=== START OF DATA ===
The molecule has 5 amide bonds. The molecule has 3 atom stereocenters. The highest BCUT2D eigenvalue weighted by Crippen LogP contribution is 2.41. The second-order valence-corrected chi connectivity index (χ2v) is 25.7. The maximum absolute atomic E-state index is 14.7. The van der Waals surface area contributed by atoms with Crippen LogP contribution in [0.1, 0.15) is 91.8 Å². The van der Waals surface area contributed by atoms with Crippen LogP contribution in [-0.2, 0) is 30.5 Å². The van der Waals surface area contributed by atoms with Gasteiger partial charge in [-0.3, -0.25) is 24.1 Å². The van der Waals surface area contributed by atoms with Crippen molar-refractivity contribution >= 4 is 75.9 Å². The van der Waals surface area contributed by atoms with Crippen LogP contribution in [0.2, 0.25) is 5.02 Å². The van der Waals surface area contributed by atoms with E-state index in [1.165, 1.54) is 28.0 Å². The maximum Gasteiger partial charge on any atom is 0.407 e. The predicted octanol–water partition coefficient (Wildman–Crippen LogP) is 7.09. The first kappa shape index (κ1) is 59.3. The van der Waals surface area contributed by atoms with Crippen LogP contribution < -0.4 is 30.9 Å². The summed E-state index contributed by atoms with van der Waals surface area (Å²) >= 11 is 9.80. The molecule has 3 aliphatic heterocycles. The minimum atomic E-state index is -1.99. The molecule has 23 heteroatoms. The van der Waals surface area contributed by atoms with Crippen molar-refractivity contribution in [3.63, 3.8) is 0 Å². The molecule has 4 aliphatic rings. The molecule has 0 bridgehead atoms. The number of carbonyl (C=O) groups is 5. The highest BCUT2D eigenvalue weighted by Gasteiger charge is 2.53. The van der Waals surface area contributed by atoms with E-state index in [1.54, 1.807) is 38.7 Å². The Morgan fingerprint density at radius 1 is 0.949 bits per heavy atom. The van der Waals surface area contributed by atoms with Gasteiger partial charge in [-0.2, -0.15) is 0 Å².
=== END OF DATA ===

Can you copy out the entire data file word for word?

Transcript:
The molecule has 5 amide bonds. The molecule has 3 atom stereocenters. The highest BCUT2D eigenvalue weighted by Crippen LogP contribution is 2.41. The second-order valence-corrected chi connectivity index (χ2v) is 25.7. The maximum absolute atomic E-state index is 14.7. The van der Waals surface area contributed by atoms with Crippen LogP contribution in [0.1, 0.15) is 91.8 Å². The van der Waals surface area contributed by atoms with Crippen LogP contribution in [-0.2, 0) is 30.5 Å². The van der Waals surface area contributed by atoms with Gasteiger partial charge in [-0.3, -0.25) is 24.1 Å². The van der Waals surface area contributed by atoms with Crippen molar-refractivity contribution >= 4 is 75.9 Å². The van der Waals surface area contributed by atoms with Crippen LogP contribution in [0.2, 0.25) is 5.02 Å². The van der Waals surface area contributed by atoms with E-state index in [1.165, 1.54) is 28.0 Å². The maximum Gasteiger partial charge on any atom is 0.407 e. The predicted octanol–water partition coefficient (Wildman–Crippen LogP) is 7.09. The first kappa shape index (κ1) is 59.3. The van der Waals surface area contributed by atoms with Crippen LogP contribution < -0.4 is 30.9 Å². The summed E-state index contributed by atoms with van der Waals surface area (Å²) >= 11 is 9.80. The molecule has 3 aliphatic heterocycles. The minimum atomic E-state index is -1.99. The molecule has 23 heteroatoms. The van der Waals surface area contributed by atoms with Crippen molar-refractivity contribution in [3.63, 3.8) is 0 Å². The molecule has 4 aliphatic rings. The molecule has 0 bridgehead atoms. The number of carbonyl (C=O) groups is 5. The highest BCUT2D eigenvalue weighted by Gasteiger charge is 2.53. The van der Waals surface area contributed by atoms with E-state index in [1.54, 1.807) is 38.7 Å². The Morgan fingerprint density at radius 1 is 0.949 bits per heavy atom. The van der Waals surface area contributed by atoms with Gasteiger partial charge in [-0.2, -0.15) is 0 Å².